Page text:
• Users Online: 104
  • Home
  • Print this page
  • Email this page
Home About us Editorial board Ahead of print Browse Articles Search Archives Submit article Instructions Subscribe Contacts Login 
Year : 2019  |  Volume : 10  |  Issue : 1  |  Page : 72

Relations between coping skills, symptom severity, psychological symptoms, and quality of life in patients with irritable bowel syndrome

1 Student Research Center, School of Medicine, Isfahan University of Medical Sciences, Isfahan, Iran
2 Department of Cardiology, Isfahan University of Medical Sciences, Isfahan, Iran
3 Gastroenterology Research Center, Isfahan University of Medical Sciences, Isfahan, Iran
4 Gastroenterology Research Center, Isfahan University of Medical Sciences; Gastrointestinal and Hepatobiliary Disease Research Centre, Poursina Hakim Research Institute for Health Care Development, Isfahan, Iran

Correspondence Address:
Farnaz Torkzadeh
Student Research Center, School of Medicine, Isfahan University of Medical Sciences, Isfahan
Login to access the Email id

Source of Support: None, Conflict of Interest: None

DOI: 10.4103/ijpvm.IJPVM_464_17

Rights and Permissions

Background: Irritable bowel syndrome (IBS) is one of the most common functional gastrointestinal disorders with significant impact on quality of life (QOL). Considering the role of stress in the clinical course of IBS, we investigated associations between stress coping skills and symptoms and QOL in IBS patient. Methods: A cross-sectional study was conducted on 95 IBS patients referring to tertiary care centers. Coping skills (Jalowiec coping scale), IBS symptom severity scale, disease-specific QOL (IBS-QOL), and symptoms of depression and anxiety (Hospital Anxiety and Depression Scale [HADS]) were evaluated by questionnaires. Bivariate and multivariate analyses were performed to investigate association among these parameters. Results: Disease severity was positively correlated with emotive (r = 0.30) and fatalistic (r = 0.41) and negatively correlated with optimistic (r = −0.25) and confrontive (r = −0.24) coping strategies. Psychological dysfunction (total HADS score, B [95% (confidence interval) CI] = 2.61 [0.001–5.21]) and fatalistic coping (B [95% CI] = 35.27 [0.42–70.13]) were significant predictors of IBS severity. Conclusions: However, IBS patients involved in this study utilized adaptive coping strategies more frequently. Our study showed that use of maladaptive coping strategies had positive correlation with symptom severity and degree of anxiety and depression among patients, while implementation of optimistic strategies were found to be negatively correlated to severity of symptoms and also utilization of adaptive coping styles was associated with lesser degree of anxiety and depression.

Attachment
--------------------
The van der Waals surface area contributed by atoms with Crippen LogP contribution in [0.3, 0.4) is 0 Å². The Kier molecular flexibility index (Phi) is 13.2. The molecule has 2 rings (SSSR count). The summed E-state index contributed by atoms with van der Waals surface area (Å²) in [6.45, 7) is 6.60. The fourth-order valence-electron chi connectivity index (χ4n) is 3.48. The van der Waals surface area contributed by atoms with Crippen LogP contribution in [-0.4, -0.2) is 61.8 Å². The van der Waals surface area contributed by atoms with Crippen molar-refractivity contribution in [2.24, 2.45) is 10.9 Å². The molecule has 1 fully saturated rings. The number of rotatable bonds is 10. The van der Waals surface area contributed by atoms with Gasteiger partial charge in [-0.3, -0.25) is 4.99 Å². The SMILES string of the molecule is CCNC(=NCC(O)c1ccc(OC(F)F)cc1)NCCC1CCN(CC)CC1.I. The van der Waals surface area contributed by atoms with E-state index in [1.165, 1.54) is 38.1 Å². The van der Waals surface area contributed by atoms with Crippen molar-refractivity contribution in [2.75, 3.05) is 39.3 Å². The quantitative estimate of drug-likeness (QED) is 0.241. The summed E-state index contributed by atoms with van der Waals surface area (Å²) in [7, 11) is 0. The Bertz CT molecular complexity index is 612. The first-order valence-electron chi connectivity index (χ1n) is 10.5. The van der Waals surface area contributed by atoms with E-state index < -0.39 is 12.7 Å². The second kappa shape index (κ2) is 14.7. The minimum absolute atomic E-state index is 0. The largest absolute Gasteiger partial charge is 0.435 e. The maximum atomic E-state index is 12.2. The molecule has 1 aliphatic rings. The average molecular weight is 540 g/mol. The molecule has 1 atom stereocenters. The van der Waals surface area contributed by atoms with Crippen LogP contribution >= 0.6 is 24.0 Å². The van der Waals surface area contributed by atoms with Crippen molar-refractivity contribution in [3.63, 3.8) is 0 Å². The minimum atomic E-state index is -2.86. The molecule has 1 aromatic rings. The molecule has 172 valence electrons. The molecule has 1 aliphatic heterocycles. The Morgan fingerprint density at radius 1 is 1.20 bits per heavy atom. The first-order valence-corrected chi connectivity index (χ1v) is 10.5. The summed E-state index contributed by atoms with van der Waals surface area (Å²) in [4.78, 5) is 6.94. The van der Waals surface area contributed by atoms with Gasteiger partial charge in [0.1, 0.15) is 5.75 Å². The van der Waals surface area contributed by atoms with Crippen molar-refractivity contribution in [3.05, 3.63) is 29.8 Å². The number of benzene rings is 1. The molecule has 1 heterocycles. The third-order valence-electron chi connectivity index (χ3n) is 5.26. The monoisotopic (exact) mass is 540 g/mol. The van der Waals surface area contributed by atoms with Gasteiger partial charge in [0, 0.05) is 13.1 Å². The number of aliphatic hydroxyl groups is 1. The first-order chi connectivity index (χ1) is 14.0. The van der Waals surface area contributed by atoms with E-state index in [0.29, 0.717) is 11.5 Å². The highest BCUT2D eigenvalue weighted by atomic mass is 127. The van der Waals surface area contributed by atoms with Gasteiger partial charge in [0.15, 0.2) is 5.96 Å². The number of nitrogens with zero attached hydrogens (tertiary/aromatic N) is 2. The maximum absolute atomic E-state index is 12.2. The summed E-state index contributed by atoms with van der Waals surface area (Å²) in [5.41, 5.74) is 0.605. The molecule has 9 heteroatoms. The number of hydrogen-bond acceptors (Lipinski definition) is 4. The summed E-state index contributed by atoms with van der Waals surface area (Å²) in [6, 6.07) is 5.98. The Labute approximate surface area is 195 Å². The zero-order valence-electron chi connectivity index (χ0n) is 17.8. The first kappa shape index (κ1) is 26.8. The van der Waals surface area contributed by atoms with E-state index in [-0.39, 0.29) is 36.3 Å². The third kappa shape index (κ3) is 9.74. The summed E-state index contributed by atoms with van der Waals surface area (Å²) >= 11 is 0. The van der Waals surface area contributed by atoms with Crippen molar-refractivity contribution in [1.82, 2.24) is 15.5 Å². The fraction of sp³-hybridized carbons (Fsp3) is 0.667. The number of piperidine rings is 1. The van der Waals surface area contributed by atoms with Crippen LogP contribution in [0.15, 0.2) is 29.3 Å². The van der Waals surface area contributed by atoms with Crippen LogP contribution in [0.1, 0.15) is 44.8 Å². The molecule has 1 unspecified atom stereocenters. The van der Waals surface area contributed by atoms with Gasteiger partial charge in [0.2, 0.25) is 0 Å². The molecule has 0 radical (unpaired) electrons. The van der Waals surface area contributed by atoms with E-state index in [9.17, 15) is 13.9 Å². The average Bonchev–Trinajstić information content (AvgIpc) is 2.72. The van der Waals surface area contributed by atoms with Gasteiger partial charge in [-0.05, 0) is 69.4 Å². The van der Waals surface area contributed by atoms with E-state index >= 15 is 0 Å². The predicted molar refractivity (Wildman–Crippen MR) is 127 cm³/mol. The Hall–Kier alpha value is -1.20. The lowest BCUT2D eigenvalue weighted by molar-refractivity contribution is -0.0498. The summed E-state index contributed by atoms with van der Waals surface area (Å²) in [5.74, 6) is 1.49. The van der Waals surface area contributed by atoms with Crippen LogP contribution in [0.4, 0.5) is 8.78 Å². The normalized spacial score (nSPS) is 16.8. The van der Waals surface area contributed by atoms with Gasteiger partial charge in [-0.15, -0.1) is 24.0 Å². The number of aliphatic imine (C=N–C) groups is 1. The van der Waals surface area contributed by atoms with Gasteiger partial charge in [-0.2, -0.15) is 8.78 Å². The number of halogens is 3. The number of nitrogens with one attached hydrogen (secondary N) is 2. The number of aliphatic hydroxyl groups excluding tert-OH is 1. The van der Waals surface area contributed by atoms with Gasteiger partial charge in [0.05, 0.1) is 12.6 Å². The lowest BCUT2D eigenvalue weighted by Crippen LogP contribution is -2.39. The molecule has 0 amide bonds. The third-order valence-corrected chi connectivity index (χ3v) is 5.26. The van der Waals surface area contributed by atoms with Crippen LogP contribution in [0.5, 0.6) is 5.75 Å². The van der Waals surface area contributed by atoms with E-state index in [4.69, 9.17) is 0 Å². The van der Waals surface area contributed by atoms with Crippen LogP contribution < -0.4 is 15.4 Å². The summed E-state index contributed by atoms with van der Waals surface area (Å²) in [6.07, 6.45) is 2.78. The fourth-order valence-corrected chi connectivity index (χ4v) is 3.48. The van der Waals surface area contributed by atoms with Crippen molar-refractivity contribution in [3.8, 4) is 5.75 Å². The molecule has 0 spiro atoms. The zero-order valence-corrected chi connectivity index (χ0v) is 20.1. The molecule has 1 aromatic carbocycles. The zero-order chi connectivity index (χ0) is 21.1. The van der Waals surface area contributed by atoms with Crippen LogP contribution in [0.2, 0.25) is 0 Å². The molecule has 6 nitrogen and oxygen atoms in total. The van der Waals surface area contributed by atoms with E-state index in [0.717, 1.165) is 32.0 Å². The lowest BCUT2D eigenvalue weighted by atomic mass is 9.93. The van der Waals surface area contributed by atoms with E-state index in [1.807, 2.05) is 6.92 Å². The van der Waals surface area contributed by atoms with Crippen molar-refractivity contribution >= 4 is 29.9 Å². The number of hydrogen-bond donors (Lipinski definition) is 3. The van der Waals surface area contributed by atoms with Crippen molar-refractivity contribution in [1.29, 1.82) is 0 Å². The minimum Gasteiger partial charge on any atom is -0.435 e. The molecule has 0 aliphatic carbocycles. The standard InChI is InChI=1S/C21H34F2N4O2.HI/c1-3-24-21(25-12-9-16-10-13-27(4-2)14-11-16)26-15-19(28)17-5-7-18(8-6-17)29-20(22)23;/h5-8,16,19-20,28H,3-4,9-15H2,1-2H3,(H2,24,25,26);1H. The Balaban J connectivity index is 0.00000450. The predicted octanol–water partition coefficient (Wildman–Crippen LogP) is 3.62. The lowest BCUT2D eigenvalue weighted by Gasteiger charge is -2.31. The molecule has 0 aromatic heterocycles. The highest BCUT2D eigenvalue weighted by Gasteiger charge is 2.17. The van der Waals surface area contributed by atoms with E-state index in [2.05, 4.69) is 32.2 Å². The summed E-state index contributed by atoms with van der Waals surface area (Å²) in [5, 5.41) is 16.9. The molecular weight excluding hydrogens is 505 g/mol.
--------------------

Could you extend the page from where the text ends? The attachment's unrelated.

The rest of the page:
Print this article     Email this article
 Next article
 Previous article
 Table of Contents

 Similar in PUBMED
   Search Pubmed for
   Search in Google Scholar for
 Related articles
 Citation Manager
 Access Statistics
 Reader Comments
 Email Alert *
 Add to My List *
 * Requires registration (Free)

 Article Access Statistics
    PDF Downloaded266    
    Comments [Add]    
    Cited by others 2    

Recommend this journal